I was going to spend time today discussing the aftermath of Rathergate, but I’m losing interest in the story. Four CBS News staffers were fired last week following the release of an independent investigation about how Dan Rather and left-wing cohorts orchestrated a pre-election smear campaign about President Bush’s military service that relied on forged documents.
The story of the firings made the front pages of many of America’s newspapers, which is surprising considering that most big newspapers were just as guilty of biased coverage of the 2004 presidential campaign. I guess the newspapers were trying to show they’re not run by the liberal elite. Then again, the investigation shredded what little credibility was left at CBS News. Newspapers love to report bad news about television, which many editors and publishers see as the main cause of declining newspaper circulation.
CBS fired Mary Mapes, producer of the "60 Minutes Wednesday" report and three other top news division executives, but Dan Rather escaped with nary a scratch to his already tarnished reputation. I guess his announcement that he’s stepping down as anchor of the "CBS Evening News" in March was viewed as punishment enough by the authors of the 224-page report, former Republican Attorney General Dick Thornburgh and Louis Boccardi, retired president of The Associated Press.
I’m sure Thornburgh and Boccardi were rewarded handsomely for producing the report, but it doesn’t contain any revelations that anyone with a passing interest in partisan politics and an ounce of common sense didn’t know three months ago.
I wrote about the connection between fanatical Bush-hater Mary Mapes and the John Kerry campaign in an October column called "The Kerry-Rather Conspiracy Exposed." And if you’re shocked to learn that Dan Rather slanted CBS news coverage in an effort to unseat George W. Bush, check out another column I wrote last year called "An Insider’s View of Liberal Bias." That one was about two books written by Bernard Goldberg, a 24-year veteran reporter with CBS News. Goldberg details decades of Rather’s left-wing agenda in both "Arrogance" and the aptly titled, "Bias."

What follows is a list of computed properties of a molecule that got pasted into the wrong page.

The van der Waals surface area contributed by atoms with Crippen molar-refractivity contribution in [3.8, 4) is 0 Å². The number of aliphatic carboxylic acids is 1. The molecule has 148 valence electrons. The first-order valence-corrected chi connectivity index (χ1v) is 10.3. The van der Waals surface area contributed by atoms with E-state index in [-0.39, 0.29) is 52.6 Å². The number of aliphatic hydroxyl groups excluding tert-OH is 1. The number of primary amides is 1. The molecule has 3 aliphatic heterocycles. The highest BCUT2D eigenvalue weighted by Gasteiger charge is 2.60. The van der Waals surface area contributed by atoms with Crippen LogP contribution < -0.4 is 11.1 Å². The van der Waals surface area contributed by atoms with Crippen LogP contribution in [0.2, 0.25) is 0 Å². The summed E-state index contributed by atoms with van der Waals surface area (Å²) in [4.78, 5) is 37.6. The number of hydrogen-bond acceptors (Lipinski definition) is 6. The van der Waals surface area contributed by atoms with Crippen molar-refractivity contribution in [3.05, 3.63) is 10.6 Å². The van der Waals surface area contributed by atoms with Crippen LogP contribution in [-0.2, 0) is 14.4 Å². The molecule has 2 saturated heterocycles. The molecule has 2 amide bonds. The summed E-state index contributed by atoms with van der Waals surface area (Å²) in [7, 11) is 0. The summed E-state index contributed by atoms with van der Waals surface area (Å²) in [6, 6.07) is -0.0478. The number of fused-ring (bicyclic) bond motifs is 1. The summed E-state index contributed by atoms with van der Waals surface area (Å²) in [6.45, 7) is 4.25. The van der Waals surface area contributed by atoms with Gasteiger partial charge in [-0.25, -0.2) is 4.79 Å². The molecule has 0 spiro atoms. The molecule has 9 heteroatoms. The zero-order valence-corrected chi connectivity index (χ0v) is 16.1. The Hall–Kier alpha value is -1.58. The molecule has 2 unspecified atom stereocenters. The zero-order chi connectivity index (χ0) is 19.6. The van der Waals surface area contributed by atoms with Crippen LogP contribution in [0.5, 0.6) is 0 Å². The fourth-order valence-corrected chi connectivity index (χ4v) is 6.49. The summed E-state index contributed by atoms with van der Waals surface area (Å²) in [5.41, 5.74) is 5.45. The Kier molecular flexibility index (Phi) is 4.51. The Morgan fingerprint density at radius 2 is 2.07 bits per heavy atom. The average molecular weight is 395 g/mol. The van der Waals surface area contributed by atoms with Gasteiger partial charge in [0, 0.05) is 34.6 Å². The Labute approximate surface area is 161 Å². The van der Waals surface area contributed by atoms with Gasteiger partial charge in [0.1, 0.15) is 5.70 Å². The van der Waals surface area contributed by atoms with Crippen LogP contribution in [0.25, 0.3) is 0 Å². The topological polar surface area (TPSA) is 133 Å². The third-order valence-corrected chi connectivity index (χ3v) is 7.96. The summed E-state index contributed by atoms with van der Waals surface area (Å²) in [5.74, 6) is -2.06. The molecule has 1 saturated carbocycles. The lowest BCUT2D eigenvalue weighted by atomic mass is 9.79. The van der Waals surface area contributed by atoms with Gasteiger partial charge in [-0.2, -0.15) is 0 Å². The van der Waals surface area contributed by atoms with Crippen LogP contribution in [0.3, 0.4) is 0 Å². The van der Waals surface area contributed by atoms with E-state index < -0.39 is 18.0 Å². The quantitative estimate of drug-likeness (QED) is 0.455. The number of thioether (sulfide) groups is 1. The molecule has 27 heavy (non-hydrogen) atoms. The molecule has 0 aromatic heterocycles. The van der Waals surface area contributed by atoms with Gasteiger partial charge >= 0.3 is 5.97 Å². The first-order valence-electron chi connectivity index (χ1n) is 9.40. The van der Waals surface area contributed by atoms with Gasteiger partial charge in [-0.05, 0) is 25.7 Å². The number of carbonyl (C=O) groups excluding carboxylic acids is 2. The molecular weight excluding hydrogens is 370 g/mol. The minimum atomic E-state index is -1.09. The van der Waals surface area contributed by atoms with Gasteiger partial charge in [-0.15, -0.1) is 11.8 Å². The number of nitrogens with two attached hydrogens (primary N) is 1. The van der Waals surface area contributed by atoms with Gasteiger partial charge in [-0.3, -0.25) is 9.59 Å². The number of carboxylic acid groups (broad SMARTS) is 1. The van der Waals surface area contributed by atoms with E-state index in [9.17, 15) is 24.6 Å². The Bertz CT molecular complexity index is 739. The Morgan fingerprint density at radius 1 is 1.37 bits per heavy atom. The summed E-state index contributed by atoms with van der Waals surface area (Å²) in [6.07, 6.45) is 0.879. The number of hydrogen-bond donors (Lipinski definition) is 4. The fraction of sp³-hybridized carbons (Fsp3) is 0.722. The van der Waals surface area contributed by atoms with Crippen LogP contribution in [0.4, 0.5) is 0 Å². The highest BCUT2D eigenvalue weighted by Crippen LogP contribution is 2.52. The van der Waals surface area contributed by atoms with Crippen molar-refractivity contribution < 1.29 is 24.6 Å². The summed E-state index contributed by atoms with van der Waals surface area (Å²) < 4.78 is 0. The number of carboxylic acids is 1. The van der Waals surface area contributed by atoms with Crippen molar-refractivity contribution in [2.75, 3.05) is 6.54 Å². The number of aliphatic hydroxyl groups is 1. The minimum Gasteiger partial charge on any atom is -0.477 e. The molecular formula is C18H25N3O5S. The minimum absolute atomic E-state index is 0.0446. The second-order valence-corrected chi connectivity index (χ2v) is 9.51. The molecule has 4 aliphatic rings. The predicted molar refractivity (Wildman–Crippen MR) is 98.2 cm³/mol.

What’s been bothering more than the release of the CBS report is a recent Gallup Poll that ranked reporters among the least trustworthy professions. In light of Dan Rather’s inexcusable ethical misconduct, I guess I shouldn’t be surprised. It only takes a few highly publicized cases of ethical violations to give the entire profession a black eye. Rather knew better. He’s been doing this for more than 50 years. He gets paid millions of dollars to do his job.
But it’s not just arrogant anchormen who ruin it for the rest of us. The journalism field has been rocked in recent years by scandals at the New York Times, USA Today, the BBC, the Washington Post and CNN. It’s noteworthy that all five of these news organizations are among the most liberal.
But back to the Gallup Poll. The annual survey on the honesty and ethical standards of various professions ranks reporters at the bottom, alongside lawyers, auto mechanics, politicians and used car salesmen. And this is the part that really bugs me. Newspaper reporters are even less respected than their TV counterparts.
Here’s a news flash for you: The talking heads on TV news programs are usually runner-ups from regional beauty pageants or ex-game show hosts. I would never use the word "journalist" to describe the blonde, blue-eyed Bambis and Bridgetts or the square-jawed Stones and Shepherds of TV land. They get paid to smile, keep their hair in place and read from a TelePrompTer. That’s not journalism.
There are bad seeds in every profession. I’ve worked with hundreds of reporters and editors at five different newspapers over the past 22 years and I can personally vouch that newspaper reporters and editors are among the most ethical, honest and hard-working people you will ever come across. It’s one of the few professions where ethics are debated on a daily basis as part of the job.
So let’s say good riddance to Dan Rather, his arrogance and his bias and let’s get back to work.
E-mail Tony Phyrillas at email@example.com